Science Fair Project Encyclopedia
Folger Shakespeare Library
Standard Oil president, then chairman of the board, Henry Clay Folger was an avid collector of Shakespeareana. Toward the end of World War I, he and his wife began searching for a location for his Shakespeare library, but they could not find a location to their liking until 1928, when Congress passed a resolution allowing use of the land in Washington where the Folger Library now stands.
The cornerstone of the library was laid in 1930, but Folger died soon afterward. The bulk of Folger's fortune was left in trust, with Amherst College as administrator, for the library. On April 23, 1932 (Shakespeare's birthday), the library opened.
The Folger is home to the world's largest collection of the printed works of William Shakespeare, as well as collections of other rare Renaissance books and manuscripts. Also included in the collections are playbills, paintings, drawings, engravings, prints, musical instruments, costumes, and films. The centerpiece of its collection is a group of 79 of the approximately 240 surviving copies of Shakespeare's 1623 First Folio.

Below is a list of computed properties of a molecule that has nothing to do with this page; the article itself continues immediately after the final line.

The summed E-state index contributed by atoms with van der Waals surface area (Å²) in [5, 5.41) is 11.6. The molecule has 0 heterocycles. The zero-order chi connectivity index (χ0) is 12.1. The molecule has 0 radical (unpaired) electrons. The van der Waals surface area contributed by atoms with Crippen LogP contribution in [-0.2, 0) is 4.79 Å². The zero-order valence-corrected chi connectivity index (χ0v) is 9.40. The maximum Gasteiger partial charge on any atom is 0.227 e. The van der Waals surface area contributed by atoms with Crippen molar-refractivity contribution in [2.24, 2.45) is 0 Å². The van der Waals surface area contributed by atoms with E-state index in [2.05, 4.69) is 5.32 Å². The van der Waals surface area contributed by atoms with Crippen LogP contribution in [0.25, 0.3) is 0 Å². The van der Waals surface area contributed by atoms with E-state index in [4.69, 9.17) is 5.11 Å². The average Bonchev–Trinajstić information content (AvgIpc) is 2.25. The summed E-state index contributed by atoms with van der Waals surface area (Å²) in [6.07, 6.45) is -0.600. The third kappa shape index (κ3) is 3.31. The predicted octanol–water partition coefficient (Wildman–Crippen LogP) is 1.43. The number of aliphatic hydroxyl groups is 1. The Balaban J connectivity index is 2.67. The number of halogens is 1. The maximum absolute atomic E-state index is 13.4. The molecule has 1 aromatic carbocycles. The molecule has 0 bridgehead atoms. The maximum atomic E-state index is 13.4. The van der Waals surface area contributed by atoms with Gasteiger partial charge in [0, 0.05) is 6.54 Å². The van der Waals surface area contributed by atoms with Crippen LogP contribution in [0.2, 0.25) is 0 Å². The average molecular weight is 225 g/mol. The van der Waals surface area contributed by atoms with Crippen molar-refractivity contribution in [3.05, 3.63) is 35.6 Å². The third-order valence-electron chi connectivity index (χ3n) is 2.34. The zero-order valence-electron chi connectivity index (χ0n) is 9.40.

In addition to its scholarly mission, the Folger serves as a museum devoted to Shakespeare's life and times, as a center for the literary and performing arts, and as a resource for K-12 humanities educators.
The annual PEN/Faulkner Award for Fiction readings are performed in the Folger's Great Hall.
The privately endowed Folger Shakespeare Library continues to be administered by the Trustees of Amherst College.
The contents of this article is licensed from www.wikipedia.org under the GNU Free Documentation License. Click here to see the transparent copy and copyright details